Nick Clegg has today declared that “every primary school should make its pupils ready for secondary school by the time they leave”.
The government outlined proposals to rank children according to national performance in English and maths at the age of 11, so that schools and parents will know how their children score in relation to all other pupils in England before the start of secondary education.
Current national curriculum test results (Sats) ‘levels’ will be scrapped. Exams taken at 11 would be dramatically toughened up from 2016 in line with “higher expectations” set out in a new national curriculum published last week. Under the proposals, pupil’s Sats results would be divided into 10 bands and schools and parents would be able to see which band their child was placed in.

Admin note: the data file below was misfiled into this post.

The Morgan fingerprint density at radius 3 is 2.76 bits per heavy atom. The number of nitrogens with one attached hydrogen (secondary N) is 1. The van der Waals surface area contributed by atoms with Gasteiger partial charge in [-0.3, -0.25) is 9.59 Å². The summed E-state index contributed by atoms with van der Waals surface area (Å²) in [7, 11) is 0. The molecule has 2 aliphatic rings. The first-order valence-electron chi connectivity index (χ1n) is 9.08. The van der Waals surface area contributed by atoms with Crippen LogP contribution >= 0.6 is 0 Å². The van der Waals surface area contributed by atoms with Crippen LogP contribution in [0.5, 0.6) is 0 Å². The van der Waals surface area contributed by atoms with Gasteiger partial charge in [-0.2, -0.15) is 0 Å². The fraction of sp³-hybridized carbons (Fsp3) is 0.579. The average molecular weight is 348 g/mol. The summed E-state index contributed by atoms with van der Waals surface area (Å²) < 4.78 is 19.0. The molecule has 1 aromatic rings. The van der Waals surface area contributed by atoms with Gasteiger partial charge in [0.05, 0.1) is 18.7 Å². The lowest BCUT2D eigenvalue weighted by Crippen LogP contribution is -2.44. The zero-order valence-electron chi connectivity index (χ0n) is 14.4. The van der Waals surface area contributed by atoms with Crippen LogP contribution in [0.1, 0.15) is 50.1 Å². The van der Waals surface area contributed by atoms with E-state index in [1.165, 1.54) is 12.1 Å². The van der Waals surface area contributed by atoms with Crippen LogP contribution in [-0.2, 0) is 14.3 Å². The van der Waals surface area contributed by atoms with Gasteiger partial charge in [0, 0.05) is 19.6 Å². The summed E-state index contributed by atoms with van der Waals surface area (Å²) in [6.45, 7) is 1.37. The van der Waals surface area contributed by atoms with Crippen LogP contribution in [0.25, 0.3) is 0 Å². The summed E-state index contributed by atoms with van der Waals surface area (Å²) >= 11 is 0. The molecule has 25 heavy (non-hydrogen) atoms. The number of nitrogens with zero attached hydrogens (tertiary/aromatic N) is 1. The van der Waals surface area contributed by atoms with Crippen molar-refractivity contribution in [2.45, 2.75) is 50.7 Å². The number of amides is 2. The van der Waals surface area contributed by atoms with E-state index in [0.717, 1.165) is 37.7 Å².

Schools will be expected to have a minimum of 85% of their pupils reach a required assessment level in maths, reading, spelling, punctuation , grammar and writing before they move on to secondary school.
There is the possibility of a baseline test at age 5 instead of the current Sats at age 7 against which progress in primary school could be measured. This could be a positive move – most primary schools have children from age 5 to 11 so testing at 7 does not provide a genuine baseline. It also does not offer schools an incentive to push children in the first couple of years to ensure that they perform well on an age 7 baseline as this will not reflect well in their ‘progress achieved’ rating.
There will also be a significant increase in the ‘pupil premium’, which is clearly intended to enable schools to ensure their pupils meet threshold levels of attainment.
Mumsnet users are already threatening to start a campaign to organise a mass boycott of these tests if the idea of ability bands becomes a reality.
Consultation on the proposals for the new primary assessment will take place between now and October – more information can be found on the DfE website
This will be an interesting space to watch.